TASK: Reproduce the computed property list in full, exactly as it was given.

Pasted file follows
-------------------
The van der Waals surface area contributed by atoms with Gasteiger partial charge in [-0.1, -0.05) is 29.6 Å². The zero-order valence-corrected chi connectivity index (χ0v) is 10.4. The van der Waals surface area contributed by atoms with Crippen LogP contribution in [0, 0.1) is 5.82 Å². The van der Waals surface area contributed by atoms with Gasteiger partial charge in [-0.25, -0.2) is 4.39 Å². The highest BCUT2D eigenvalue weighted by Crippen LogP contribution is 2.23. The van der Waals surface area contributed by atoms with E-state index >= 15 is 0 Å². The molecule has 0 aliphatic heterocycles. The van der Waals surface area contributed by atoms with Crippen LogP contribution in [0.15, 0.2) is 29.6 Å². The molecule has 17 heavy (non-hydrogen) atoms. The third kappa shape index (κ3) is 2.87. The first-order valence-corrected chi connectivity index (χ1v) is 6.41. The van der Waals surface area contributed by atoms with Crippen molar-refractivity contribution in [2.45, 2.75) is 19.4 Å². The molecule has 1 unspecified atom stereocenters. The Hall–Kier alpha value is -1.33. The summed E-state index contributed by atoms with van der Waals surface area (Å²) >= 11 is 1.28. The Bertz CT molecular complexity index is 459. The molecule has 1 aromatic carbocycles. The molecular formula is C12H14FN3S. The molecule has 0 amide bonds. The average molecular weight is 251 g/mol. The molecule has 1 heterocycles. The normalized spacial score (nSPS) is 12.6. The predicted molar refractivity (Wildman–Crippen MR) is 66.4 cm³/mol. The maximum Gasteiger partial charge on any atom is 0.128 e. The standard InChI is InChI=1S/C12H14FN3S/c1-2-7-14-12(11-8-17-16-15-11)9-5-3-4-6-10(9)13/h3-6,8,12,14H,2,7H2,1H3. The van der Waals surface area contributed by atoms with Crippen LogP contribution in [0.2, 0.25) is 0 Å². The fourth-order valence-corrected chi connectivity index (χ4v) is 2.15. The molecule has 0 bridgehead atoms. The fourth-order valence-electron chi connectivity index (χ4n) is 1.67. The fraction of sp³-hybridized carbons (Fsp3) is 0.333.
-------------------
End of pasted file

The van der Waals surface area contributed by atoms with Gasteiger partial charge in [-0.1, -0.05) is 29.6 Å². The zero-order valence-corrected chi connectivity index (χ0v) is 10.4. The van der Waals surface area contributed by atoms with Crippen LogP contribution in [0, 0.1) is 5.82 Å². The van der Waals surface area contributed by atoms with Gasteiger partial charge in [-0.25, -0.2) is 4.39 Å². The highest BCUT2D eigenvalue weighted by Crippen LogP contribution is 2.23. The van der Waals surface area contributed by atoms with E-state index >= 15 is 0 Å². The molecule has 0 aliphatic heterocycles. The van der Waals surface area contributed by atoms with Crippen LogP contribution in [0.15, 0.2) is 29.6 Å². The molecule has 17 heavy (non-hydrogen) atoms. The third kappa shape index (κ3) is 2.87. The first-order valence-corrected chi connectivity index (χ1v) is 6.41. The van der Waals surface area contributed by atoms with Crippen molar-refractivity contribution in [2.45, 2.75) is 19.4 Å². The molecule has 1 unspecified atom stereocenters. The Hall–Kier alpha value is -1.33. The summed E-state index contributed by atoms with van der Waals surface area (Å²) >= 11 is 1.28. The Bertz CT molecular complexity index is 459. The molecule has 1 aromatic carbocycles. The molecular formula is C12H14FN3S. The molecule has 0 amide bonds. The average molecular weight is 251 g/mol. The molecule has 1 heterocycles. The normalized spacial score (nSPS) is 12.6. The predicted molar refractivity (Wildman–Crippen MR) is 66.4 cm³/mol. The maximum Gasteiger partial charge on any atom is 0.128 e. The standard InChI is InChI=1S/C12H14FN3S/c1-2-7-14-12(11-8-17-16-15-11)9-5-3-4-6-10(9)13/h3-6,8,12,14H,2,7H2,1H3. The van der Waals surface area contributed by atoms with Crippen LogP contribution in [0.2, 0.25) is 0 Å². The fourth-order valence-corrected chi connectivity index (χ4v) is 2.15. The molecule has 0 bridgehead atoms. The fourth-order valence-electron chi connectivity index (χ4n) is 1.67. The fraction of sp³-hybridized carbons (Fsp3) is 0.333.